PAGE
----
Instead of the black finish of the SD4700, this model has a silver exterior and a metal casing (as opposed to plastic). The front panel has clean lines and all of the necessary buttons, including a menu control, but we can't say that this is the slickest-looking player, and it won't measure up in the style department to Panasonic's upcoming slim progressive-scan decks.
The slightly bulky remote is the same as the one that's included with the SD4700, only it's gray instead of black. The remote has an annoying flip-up door and lacks backlighting but makes up for these problems with a simple, easily memorized button layout and a responsive minijoystick to move the menu cursor. We also appreciated that the onscreen menus are clean and simple, although there aren't any text explanations of menu items, which would have made navigation even simpler. You also won't find many image-adjustment options, but the picture is so good that we didn't miss them (more on performance later).
Connectivitywise, the SD5700's back panel includes outputs for component video (you can switch between progressive and interlaced output via a button on the remote), S-Video, standard video, analog stereo audio, analog 5.1-channel audio, and digital audio via coaxial and optical connections. No problems there.
DVD-A and HDCD
If your music collection consists of a wall full of five-inch discs in every format imaginable, this audio Swiss Army knife should handle them all, including DVD-A and HDCD discs. The SD5700 played three differently authored CD-Rs filled with MP3 files without a hitch, displaying the first eight digits of the filenames in an onscreen menu that allowed access to the entire disc. Unlike pretty much every MP3-capable player we've tested, the Toshiba can also play entire MP3 CDs--which often contain hundreds of audio files--in random order, regardless of whether they're buried in individual folders.
For the uninitiated, higher-resolution DVD-A discs have 5.1 channels of sound instead of the normal 2 channels found in stereo recordings. To hear the benefits, you'll need a receiver with analog 5.1-channel inputs (DVD-A doesn't currently support digital outputs) and a nice surround-sound speaker setup. The only catch: the current selection of DVD-A titles is pretty limited, but you can expect the list to grow quickly as more affordable DVD-A-compatible decks find their way into people's homes.
We compared the CD and DVD-Audio versions of Bjork's Vespertine using a Pioneer VSX-D810S receiver (100 watts per channel) and a set of HTD Level Three speakers. Bjork's soaring voice on the song "Aurora" was clean and full; the CD version was harsher and one-dimensional by comparison. Subtle electronic atmospheric clicks and pops danced in the rear channels while the voice sang solidly from the center. The receiver clipped when we turned the volume too high, a problem that could be solved if the SD5700 had bass management, though to be fair, no current DVD-A-compatible player offers that feature.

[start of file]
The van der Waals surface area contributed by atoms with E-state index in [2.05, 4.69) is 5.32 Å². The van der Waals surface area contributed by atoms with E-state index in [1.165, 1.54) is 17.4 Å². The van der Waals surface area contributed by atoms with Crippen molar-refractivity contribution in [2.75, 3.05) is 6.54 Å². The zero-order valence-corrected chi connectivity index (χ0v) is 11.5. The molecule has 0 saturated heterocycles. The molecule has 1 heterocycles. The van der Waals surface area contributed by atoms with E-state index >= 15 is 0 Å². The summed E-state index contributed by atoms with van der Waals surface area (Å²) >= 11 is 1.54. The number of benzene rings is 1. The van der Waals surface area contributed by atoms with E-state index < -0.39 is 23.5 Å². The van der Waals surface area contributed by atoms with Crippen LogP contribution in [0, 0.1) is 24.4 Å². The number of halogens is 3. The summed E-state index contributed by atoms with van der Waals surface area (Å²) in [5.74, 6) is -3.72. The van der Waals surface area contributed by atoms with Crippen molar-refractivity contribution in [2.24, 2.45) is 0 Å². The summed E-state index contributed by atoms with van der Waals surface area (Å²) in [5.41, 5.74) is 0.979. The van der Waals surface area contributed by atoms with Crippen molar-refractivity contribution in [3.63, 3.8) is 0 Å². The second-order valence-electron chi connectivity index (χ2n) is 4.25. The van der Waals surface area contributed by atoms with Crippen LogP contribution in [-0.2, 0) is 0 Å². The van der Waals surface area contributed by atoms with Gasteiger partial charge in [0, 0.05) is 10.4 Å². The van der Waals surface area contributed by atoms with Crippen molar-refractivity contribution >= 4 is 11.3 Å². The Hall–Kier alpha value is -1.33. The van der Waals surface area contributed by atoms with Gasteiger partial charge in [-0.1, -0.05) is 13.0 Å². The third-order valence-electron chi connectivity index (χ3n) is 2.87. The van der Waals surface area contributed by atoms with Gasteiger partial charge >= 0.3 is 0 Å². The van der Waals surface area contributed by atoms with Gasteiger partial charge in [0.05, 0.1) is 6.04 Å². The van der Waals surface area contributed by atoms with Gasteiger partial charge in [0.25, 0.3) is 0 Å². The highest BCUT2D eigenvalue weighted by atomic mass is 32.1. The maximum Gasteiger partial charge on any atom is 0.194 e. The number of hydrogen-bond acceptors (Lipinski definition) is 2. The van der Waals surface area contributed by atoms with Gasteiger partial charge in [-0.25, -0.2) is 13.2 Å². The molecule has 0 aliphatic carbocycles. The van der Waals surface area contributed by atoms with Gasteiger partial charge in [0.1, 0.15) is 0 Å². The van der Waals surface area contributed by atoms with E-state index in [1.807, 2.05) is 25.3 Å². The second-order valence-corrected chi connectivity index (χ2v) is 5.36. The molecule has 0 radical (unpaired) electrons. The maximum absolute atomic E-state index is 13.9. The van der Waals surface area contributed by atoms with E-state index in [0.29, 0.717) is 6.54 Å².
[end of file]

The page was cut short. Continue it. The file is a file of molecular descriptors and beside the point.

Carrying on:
As noted, the SD5700 also supports HDCD playback. The HDCD format, which is now owned by Microsoft, is encoded with 20 bits of musical information as compared to the 16 bits found on standard CDs. In practice, the sound quality difference is marginal, especially compared to DVD-A, but if you happen to own an HDCD or two, you may appreciate the feature. As with DVD-A the current selection of HDCD titles is fairly limited.
Strong video performer
The SD5700 is currently one of the best performers available. Steven Soderbergh's The Limey looked spectacular, with full colors and razor-sharp detail. As the dripping-wet Amelia Heinle emerged from a pool and moved from sunlight under some eaves, her skin showed breathtaking detail in the sun, and there was very little noise in the shadows. In another scene where Terence Stamp gets beaten up, a brick warehouse in the background remained perfectly stable despite the jerky handheld camera movement.
Another great feature for progressive-scan TV owners is aspect-ratio control. Some DTVs lock into wide-screen mode when fed a progressive-scan signal, which makes nonwide-screen (anamorphic) DVDs look stretched. To make them appear correctly, the DVD player must be able to internally control the aspect ratio, and the SD5700 is one of the few that can.
As is the case with the SD4700, the main chink in this player's armor is its performance in interlaced mode on a standard 4:3 TV. In the warehouse scene mentioned above, the bricks were rife with jumping lines and artifacts. If you want to buy a progressive-scan player but don't have a wide-screen DTV at the moment, you may want to choose a player with superior interlaced performance.
Though the SD5700 is undoubtedly a strong progressive-scan deck, the list price is off. At $399, the SD5700 is hardly a bargain, considering that the SD4700 goes for $299. When you start going by street prices, though, you'll see a much better deal. We found the SD5700 for closer to $240 online--only a few dollars more than the SD4700.
In the end, the real question is how much the HDCD support and minor cosmetic enhancements are worth to you. In our book, these don't count for much. We'd be willing to kick in a few extra bucks just in case the HDCD format actually catches on, but the choice is ultimately yours.